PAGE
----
Essence of this Article
Anticoagulants are effective in treating deep vein thrombosis (DVT) and pulmonary embolism (PE) but can be associated with an increased risk of bleeding and other adverse events. The balance between benefit and risk can depend on the duration of anticoagulant treatment. Longer-term treatment can increase the risk of bleeding and it should generally be given to patients at high risk of venous thromboembolism (VTE) recurrence. Other adverse events that should be considered include heparin-induced thrombocytopenia (HIT) and osteoporosis.
Balancing the benefits and risks of treatment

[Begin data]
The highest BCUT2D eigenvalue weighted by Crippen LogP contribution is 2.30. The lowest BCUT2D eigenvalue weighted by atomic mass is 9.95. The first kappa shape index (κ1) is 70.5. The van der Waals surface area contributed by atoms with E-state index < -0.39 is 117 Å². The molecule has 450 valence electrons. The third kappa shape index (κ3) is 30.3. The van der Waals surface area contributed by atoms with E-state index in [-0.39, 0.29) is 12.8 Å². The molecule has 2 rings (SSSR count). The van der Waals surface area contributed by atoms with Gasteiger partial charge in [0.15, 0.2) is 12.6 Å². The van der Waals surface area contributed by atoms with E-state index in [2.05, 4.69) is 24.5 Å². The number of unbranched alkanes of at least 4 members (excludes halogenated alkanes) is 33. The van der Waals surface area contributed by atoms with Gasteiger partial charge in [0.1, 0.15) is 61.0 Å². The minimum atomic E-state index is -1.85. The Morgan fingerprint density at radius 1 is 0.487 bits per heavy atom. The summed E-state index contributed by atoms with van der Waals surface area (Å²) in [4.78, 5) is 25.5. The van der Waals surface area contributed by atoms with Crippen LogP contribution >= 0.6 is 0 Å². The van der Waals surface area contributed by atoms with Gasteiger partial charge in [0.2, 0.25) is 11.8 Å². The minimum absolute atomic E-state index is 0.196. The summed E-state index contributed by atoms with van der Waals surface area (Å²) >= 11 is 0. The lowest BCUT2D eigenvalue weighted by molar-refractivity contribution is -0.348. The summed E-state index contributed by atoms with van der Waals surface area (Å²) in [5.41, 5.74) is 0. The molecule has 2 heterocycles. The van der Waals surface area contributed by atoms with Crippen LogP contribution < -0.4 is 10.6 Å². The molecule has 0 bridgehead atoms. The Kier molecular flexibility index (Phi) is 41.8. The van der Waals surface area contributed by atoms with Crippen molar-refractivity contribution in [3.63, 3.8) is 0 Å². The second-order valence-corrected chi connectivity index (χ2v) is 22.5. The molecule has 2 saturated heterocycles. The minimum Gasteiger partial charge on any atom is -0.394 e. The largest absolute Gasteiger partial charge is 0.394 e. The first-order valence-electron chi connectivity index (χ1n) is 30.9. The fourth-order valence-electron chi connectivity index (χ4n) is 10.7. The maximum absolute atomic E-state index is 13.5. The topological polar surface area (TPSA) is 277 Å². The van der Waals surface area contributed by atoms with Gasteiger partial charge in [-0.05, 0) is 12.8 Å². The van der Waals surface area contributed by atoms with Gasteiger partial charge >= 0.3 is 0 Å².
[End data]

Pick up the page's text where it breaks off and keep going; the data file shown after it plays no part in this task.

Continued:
Anticoagulants are effective in treating DVT and PE but can be associated with an increased risk of bleeding and, in some cases, other adverse events. The balance between benefit and risk often centres on the duration of anticoagulation treatment. Because longer-term treatment can increase the risk of bleeding, it should generally be given to patients at high risk of VTE recurrence or for specific patient subgroups. For patients whose DVT or PE is linked to transient factors such as surgery, trauma or immobilization, 3–6 months’ treatment appears adequate. Patients with idiopathic VTE may benefit from treatment beyond 12 months, but treatment decisions in these patients must be individualized. The 2012 ACCP and the 2014 ESC guidelines recommend that the risk–benefit ratio of continuing anticoagulation treatment should be reassessed at regular intervals.149, 565